The game is afoot as Charlotte Holmes returns in USA Today bestselling author Sherry Thomas’s Victorian-set Lady Sherlock series.
Being shunned by Society gives Charlotte Holmes the time and freedom to put her extraordinary powers of deduction to good use. As “Sherlock Holmes, consulting detective,” aided by the capable Mrs. Watson, she’s had great success helping with all manner of inquiries, but she’s not prepared for the new client who arrives at her Upper Baker Street office.
Lady Ingram, wife of Charlotte’s dear friend and benefactor, wants Sherlock Holmes to find her first love, who failed to show up at their annual rendezvous. Matters of loyalty and discretion aside, the case becomes even more personal for Charlotte as the missing man is none other than Myron Finch, her illegitimate half brother.
In the meanwhile, Charlotte wrestles with a surprising proposal of marriage, a mysterious stranger woos her sister Livia, and an unidentified body surfaces where least expected. Charlotte’s investigative prowess is challenged as never before: Can she find her brother in time—or will he, too, end up as a nameless corpse somewhere in the belly of London?
The first in Thomas's Lady Sherlock series, A Study in Scarlet Women (2016), offered a clever a premise: that Sherlock Holmes is a fabrication created by Miss Charlotte Holmes and her coterie of accomplices, including Mrs. Watson, in order to allow her to practice her skills as a detective in the male-centric world of Victorian England. Potential clients are told they must consult Sherlock through his "sister" because of his ill health. In this entertaining sequel, Lady Ingram, the wife of Charlotte's friend and benefactor, Lord Ingram, needs help with a delicate matter that she wishes to keep secret from her husband. Lady Ingram's true love, whom she declined to marry because he wasn't rich enough, has failed to show up for their annual rendezvous at London's Albert Memorial. Charlotte takes on the case, but what seems like a straightforward search for a missing person soon spirals into something altogether more complicated and sinister. Could Professor Moriarty be involved? Thomas writes with brio and creates appealing characters. Sherlockians may get a kick out of Charlotte's sister, Livia, an aspiring writer, who wishes to write a story based on Charlotte's exploits a story that sounds a lot like Conan Doyle's A Study in Scarlet.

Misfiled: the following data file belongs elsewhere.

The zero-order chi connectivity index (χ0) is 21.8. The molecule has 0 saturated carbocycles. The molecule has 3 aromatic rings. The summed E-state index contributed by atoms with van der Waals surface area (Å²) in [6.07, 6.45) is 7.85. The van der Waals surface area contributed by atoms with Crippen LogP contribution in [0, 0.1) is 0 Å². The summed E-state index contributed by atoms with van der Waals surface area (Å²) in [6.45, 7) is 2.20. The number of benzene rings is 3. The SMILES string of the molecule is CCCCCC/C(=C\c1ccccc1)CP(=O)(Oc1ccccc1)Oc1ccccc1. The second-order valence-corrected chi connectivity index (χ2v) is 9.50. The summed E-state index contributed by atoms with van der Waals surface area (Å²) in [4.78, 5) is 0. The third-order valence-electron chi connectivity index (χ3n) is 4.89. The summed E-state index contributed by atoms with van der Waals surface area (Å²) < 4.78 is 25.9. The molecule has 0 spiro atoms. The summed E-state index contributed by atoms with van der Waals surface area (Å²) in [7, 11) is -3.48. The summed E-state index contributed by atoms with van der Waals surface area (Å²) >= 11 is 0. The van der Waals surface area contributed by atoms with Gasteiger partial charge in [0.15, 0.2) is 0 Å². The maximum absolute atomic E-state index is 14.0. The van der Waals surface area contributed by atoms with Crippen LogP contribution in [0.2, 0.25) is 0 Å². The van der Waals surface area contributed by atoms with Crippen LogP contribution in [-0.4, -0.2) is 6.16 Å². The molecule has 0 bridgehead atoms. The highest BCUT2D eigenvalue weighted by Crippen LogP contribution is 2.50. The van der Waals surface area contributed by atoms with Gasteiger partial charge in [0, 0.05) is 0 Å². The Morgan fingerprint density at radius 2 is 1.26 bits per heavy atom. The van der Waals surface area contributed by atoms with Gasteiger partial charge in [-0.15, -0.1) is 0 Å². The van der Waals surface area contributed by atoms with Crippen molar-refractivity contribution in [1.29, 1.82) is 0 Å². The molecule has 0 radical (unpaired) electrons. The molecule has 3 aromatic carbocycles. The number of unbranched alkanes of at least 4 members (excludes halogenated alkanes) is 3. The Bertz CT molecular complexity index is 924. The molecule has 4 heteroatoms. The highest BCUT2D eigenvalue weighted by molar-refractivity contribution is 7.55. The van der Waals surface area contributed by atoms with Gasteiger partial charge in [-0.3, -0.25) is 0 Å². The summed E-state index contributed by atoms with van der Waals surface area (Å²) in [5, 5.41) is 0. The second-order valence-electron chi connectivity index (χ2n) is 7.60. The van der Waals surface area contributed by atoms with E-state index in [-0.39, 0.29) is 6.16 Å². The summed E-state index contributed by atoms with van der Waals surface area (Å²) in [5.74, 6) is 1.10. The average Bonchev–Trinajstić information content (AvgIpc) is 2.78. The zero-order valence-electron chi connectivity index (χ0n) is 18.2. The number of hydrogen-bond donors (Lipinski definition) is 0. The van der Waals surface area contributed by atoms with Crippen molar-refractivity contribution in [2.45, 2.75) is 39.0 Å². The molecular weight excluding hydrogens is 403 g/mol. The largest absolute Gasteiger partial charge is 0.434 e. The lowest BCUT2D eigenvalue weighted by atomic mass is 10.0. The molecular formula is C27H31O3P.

A splendid sophomore endeavor
“...I ‘m surprised when people are not me. I’m shocked when they are not them.’ “ You mean we are so much who we are that it’s staggering when we do something truly out of character’...”Yes. Normally when people are shocked by someone it’s because they didn’t know that person sufficiently well. We are asked to judge one another on such things as parentage, attire and demeanor as substitutes for character. So we know others primarily by how they present themselves in public, which is often the furthest thing from what they are.”
Miss Charlotte Holmes and Mrs. John Watson are at it again. This time, the clues and the story don’t really add up and everyone seems stumped as both personal and professional mettle are tested. Add to the equation that their lives might be in danger and the plot thickens.
Aided by Watson’s niece as well as her history with the Ingrams past and present, Holmes is in the middle of a puzzle that lives depend upon. And her new confidence in her abilities makes for changes in the lives of all concerned. Answers, when they come, are quite intriguing and alter the course of everyone that Charlotte cares about.
In true Thomas style, the author engages the reader with clues and mazes that test our patience and knowledge befitting Holmeisan logic, and leave us wanting more puzzles, more insight, more action, and more books!